11 January 2008

The Upper House adopts a DPJ bill proposing to facilitate the establishment of a new UN service.

*Click the title above to read the Japanese version of this release.

by Takahiro Katsumi

(Tokyo, 11 January 2008) The Upper House of the Japanese parliament has adopted on Friday a counter-proposal bill submitted by the opposition Democratic Party of Japan (DPJ) regarding Japan’s assistance to the war-torn Afghanistan. The bill was submitted to the House of Councillors on 21 December last year and was adopted on Friday at the plenary session of the National Diet, the Japanese Parliament (press release).

As a counter-proposal to the government-submitted bill which aims to reinstate the refueling mission in the Indian Ocean to assist the maritime interdiction component of Operation Enduring Freedom led by the United States, the so called “Terror Elimination Law,” short for the” Special Measures Law for Reconstruction Assistance to Afghanistan for the Prevention and Elimination of International Terrorism,” included articles specifically addressing the concept of “Responsibility to Protect” and the establishment of a new UN service “capable of immediately taking necessary measures to respond to threats to international peace and security.”

A UN service “capable of immediately taking necessary measures to respond to threats to international peace and security.” refers to none other but UNEPS or UN Emergency Peace Service, a standing civil-military hybrid UN peace service capable of preventing and responding to humanitarian crisis situation which consists of highly trained professionals recruited on basis of free will. But because UNEPS is still a developing concept, it was considered inappropriate to use its name in the legislation. In fact, the word “UNEPS” has already appeared in the outline of the bill that was released to the press (related article).

With the exception of the United States Congress, which has twice in its history submitted such bill, this was the first time the proposal to establish such UN peace service was placed in the parliamentary agenda for deliberation (related information). We believe this action would play an important role to facilitate the engagement of international community in these discussions.

In the actual bill, the two sections that dealt with R2P and a new "UN service” read as follows (unofficial translation with altered formats):

Development of Basic Laws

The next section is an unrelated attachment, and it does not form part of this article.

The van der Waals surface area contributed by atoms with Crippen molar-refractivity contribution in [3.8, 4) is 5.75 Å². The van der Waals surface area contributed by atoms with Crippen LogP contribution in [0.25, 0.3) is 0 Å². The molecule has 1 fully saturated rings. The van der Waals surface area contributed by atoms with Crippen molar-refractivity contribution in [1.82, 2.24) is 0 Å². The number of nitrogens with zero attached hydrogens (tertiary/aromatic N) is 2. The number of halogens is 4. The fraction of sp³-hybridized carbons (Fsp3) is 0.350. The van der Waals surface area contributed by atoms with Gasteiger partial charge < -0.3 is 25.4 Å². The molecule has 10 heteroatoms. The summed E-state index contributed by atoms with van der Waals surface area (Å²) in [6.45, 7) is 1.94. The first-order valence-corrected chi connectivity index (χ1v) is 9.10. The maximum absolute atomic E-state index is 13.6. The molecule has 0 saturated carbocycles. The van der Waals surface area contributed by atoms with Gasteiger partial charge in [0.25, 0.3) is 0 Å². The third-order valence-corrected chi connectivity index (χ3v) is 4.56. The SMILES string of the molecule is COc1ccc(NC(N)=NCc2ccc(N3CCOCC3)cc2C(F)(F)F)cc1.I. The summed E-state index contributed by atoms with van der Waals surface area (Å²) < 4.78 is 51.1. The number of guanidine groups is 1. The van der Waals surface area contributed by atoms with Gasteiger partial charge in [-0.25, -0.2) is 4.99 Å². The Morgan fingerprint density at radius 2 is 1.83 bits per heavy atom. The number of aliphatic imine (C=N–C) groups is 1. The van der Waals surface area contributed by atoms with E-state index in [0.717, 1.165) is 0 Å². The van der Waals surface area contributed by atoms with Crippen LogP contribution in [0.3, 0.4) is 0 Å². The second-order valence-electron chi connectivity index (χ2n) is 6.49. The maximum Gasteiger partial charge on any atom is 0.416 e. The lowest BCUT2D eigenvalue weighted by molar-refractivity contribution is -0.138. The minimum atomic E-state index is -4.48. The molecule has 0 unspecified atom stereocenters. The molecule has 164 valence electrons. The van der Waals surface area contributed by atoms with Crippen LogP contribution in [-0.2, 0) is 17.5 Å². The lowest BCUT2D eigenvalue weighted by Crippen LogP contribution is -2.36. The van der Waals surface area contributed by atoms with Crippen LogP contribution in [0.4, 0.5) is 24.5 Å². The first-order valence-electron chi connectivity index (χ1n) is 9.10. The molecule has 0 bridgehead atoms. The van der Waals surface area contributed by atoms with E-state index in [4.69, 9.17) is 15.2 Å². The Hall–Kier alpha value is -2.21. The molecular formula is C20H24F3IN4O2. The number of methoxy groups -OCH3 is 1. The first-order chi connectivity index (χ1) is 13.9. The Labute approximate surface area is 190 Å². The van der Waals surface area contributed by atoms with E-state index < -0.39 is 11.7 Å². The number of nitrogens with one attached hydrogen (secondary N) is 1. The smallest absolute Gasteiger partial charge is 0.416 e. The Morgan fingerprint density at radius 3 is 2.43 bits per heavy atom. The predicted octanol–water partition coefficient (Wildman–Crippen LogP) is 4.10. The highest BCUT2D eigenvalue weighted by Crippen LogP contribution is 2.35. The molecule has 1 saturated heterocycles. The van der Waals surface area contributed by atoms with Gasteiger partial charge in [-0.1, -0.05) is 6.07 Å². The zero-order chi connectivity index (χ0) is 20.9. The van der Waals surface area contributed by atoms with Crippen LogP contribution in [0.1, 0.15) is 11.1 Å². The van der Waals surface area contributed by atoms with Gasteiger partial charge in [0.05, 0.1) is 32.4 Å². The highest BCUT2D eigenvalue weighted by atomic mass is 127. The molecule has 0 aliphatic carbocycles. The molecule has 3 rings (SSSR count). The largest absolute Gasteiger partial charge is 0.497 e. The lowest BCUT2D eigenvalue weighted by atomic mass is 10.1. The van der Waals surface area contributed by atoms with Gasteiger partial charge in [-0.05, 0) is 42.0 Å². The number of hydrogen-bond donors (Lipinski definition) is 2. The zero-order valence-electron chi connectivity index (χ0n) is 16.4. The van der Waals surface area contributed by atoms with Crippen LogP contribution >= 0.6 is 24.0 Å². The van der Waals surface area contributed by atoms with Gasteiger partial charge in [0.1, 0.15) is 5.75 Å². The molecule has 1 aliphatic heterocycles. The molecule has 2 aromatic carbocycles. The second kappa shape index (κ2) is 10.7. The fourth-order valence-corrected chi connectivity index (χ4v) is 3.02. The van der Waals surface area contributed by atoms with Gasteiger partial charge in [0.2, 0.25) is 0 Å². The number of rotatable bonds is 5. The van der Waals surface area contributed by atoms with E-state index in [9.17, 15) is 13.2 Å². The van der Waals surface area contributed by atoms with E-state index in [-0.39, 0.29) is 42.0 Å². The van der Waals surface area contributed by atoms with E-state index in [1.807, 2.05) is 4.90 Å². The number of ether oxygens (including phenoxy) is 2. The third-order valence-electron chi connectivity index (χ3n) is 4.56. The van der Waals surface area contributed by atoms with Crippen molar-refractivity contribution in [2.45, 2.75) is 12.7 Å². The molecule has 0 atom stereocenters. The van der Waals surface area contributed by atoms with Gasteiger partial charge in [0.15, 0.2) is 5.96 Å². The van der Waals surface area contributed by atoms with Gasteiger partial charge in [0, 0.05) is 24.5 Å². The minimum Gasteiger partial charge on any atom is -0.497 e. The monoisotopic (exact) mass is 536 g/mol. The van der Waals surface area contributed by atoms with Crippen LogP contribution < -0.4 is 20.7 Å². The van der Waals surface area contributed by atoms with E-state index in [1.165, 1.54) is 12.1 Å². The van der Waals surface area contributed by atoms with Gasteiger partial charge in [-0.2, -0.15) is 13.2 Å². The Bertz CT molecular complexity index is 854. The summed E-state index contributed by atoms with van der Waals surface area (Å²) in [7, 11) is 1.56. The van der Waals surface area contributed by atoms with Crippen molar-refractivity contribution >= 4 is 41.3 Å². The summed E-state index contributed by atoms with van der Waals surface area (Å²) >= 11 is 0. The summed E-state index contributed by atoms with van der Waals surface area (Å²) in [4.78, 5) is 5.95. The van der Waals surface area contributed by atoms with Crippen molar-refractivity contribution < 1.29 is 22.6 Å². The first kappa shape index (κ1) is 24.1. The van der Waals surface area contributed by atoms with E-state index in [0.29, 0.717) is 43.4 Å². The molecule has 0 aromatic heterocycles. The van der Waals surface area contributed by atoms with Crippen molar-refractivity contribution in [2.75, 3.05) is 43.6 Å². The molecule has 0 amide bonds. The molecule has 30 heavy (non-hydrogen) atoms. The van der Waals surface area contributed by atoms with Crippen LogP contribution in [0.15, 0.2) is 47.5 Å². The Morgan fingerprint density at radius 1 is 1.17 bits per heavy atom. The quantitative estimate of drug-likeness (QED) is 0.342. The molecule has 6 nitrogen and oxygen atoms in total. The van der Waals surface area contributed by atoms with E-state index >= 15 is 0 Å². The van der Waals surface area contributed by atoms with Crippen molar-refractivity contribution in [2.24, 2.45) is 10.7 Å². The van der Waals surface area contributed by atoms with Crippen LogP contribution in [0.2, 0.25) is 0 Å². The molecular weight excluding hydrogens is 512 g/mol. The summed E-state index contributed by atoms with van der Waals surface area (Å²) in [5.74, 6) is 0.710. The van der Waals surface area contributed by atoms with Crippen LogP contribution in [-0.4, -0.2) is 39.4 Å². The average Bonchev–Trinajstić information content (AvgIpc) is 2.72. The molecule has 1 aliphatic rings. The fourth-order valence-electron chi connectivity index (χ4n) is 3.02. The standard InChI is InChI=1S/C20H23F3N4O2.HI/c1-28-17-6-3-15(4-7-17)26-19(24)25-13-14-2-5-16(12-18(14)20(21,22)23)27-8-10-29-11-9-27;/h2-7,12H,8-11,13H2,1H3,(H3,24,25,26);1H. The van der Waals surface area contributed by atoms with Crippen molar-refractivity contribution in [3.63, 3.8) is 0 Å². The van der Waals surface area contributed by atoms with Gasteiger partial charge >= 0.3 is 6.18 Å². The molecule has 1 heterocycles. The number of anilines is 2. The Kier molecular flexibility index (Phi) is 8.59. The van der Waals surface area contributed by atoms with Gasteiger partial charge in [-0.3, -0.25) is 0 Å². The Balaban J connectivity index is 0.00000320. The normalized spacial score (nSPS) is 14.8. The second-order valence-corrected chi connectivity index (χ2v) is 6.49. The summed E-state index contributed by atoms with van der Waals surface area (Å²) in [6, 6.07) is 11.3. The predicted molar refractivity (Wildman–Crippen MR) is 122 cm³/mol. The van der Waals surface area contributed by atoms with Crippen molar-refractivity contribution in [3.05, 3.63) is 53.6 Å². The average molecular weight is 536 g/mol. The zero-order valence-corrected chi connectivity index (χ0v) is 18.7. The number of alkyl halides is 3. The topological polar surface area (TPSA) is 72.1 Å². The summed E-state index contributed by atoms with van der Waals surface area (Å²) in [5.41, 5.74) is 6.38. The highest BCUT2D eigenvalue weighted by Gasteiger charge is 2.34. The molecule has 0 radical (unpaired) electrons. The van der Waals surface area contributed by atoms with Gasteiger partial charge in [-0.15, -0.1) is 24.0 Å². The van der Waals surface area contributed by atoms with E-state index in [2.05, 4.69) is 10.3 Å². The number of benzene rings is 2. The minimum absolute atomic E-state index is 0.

Article 25

Basic laws governing the acting principles of our nation’s state actions concerning international security as well as our leading role to contribute in the global effort to prevent and eliminate international terrorism shall be established. To that end, basic acting principles shall be established for measures:

  1. taken in response to implement the collective security provisions stipulated under Chapter VII of the Charter of the United Nations;
  2. taken in response in act of self-defense which is in compliance with the provisions of the Constitution; and
  3. taken in response to the decision of the United Nations to act under the principle of Responsibility to Protect adopted at the General Assembly on the date of September 6, 2005 to protect individuals from the crimes of genocide, war crimes, ethnic cleansing and crimes against humanity.

Consideration for the establishment of a new United Nations service to supplement the efforts to maintain and/or restore international peace and security

Article 26

As part of its effort in reforming the United Nations and to supplement the activities taken under the United Nations Peacekeeping Operations in accordance with Section 1 Article 3 of the Law Concerning Cooperation for United Nations Peacekeeping Operations (Law No. 79 of 1992) as well as other activities taken to maintain and/or restore international peace and security, the government shall take an active and leadership role in engaging the United Nations and states parties to the United Nations to facilitate the establishment of a new United Nations service capable of immediately taking necessary measure to respond to threats to international peace and security when such threat arises.

The Terror Elimination Law, which included the above provisions that were rejected in the Upper House Committee on Foreign Affairs and Defense on the day before, was nonetheless adopted at the plenary of the Upper House today by a very close vote of 120 to 118.

As a result of this impressive outcome, the bill will be continually discussed in the Regular Diet session to be convened next week. It is of great significance that a bill concerning the establishment of a new UN service has been discussed in the National Diet. No other parliament in the world except the United States Congress has done it until now.

Japan has become the second country in the world next to the United Sates to have tabled the establishment of a new standing UN peace service on its parliamentary agenda. We believe Japan’s action will prompt and lead the global community to engage in the discussions to establish such standing UN service, known to our friends by the name of UN Emergency Peace Service.